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Determinants of Food Insecurity in Rural Households in Tehuludere Woreda, South Wello Zone of the Amhara Region

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dc.contributor.advisor Gotu, Butte(PhD)
dc.contributor.author Shumiye, Alem
dc.date.accessioned 2018-06-22T09:13:56Z
dc.date.available 2018-06-22T09:13:56Z
dc.date.issued 2007-08
dc.identifier.uri http://etd.aau.edu.et/handle/123456789/2974
dc.description.abstract The main objective of the study was to identify some of the factors that influence household food insecurity in Tehuludere Woreda, South Wello Zone. A stratified random sampling method was employed to select the final sampling units. The study period was from November 2005 to November 2006. A household food balance food model was adopted and the recommended daily calorie requirement was used to determine the household food security status. Household food insecurity causation was then examined using logistic regression model. The descriptive analysis of the study revealed that only 30.8% of the sample households were food secured. The food insecure households (69.2%) felt short of the recommended calorie requirement by 37% while food secure households exceeded the recommended calorie requirement by 44%. Using the forward step wise (likelihood ratio) method, seven out of ten predictor variables were selected as major determinants of household food insecurity. These predictor variables had significant joint and separate influence in explaining the variation in the outcome variable. Model diagnostic tests of the multivariate logistic regression model show the adequacy of the fitted model. The study revealed that non-participation in off-farm activities, having large family size (larger than the sample mean), low annual production or yield (less than the sample mean annual yield), small farm size (smaller than the sample mean farm size), dependency attitude on food aid, poor wealth status (less than the sample mean Tropical Livestock Unit) and insecure land tenure perception as positive and significant factors that contributed to high food insecurity. Analysis of the marginal effects of significant discrete predictor variables showed that, holding other variables constant, a shift to participation in off-farm activities decreases the probability of household food insecurity by 66%. Holding other variables constant, a shift to smaller family size (smaller than the sample mean family size) decreases the probability of food insecurity by 63%. A shift to high yield (larger than the sample mean) and large farm size (larger than the mean farm land size) decreases the probability of 7 household food insecurity by 39% and 42%, respectively. Holding other variables constant, a shift from dependency attitude to self-reliance decreases the probability of food insecurity by 25%. A shift to good wealth status (larger than the sample mean TLU) and an improvement in land tenure security decreases the probability of household food insecurity by 38% and 31%, respectively. A simulation study conducted using food insecure households as a reference group indicated that improvement in seven predictor variables have the potential to increase the number of food secured households in Tehuludere Woreda. The Cronbach’s alpha value of 0.628 indicated that the data has a good internal consistency reliability en_US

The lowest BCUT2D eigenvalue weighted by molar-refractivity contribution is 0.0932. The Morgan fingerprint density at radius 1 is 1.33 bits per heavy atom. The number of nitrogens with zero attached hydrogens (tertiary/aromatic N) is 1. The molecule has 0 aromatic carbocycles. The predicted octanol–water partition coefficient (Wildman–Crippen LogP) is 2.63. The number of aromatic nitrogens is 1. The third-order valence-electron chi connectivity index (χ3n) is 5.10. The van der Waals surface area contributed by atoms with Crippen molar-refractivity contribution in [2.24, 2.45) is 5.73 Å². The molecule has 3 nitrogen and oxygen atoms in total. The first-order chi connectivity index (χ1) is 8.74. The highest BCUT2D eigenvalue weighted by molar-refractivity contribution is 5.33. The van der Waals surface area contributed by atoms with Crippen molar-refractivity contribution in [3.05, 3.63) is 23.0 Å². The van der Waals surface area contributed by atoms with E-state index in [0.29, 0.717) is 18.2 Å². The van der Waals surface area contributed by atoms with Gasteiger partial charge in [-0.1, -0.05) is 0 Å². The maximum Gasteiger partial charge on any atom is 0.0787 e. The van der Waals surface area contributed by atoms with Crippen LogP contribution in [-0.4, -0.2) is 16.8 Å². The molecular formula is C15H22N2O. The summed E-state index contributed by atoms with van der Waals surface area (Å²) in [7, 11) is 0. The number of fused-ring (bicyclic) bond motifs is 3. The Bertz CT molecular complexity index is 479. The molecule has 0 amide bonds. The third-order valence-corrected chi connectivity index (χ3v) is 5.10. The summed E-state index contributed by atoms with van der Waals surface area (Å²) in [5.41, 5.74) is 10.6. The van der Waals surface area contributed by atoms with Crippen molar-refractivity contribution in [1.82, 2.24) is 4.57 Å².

dc.language.iso en en_US
dc.publisher Addis Abeba university en_US
dc.subject Households in Tehuludere Woreda en_US
dc.title Determinants of Food Insecurity in Rural Households in Tehuludere Woreda, South Wello Zone of the Amhara Region en_US
dc.type Thesis en_US


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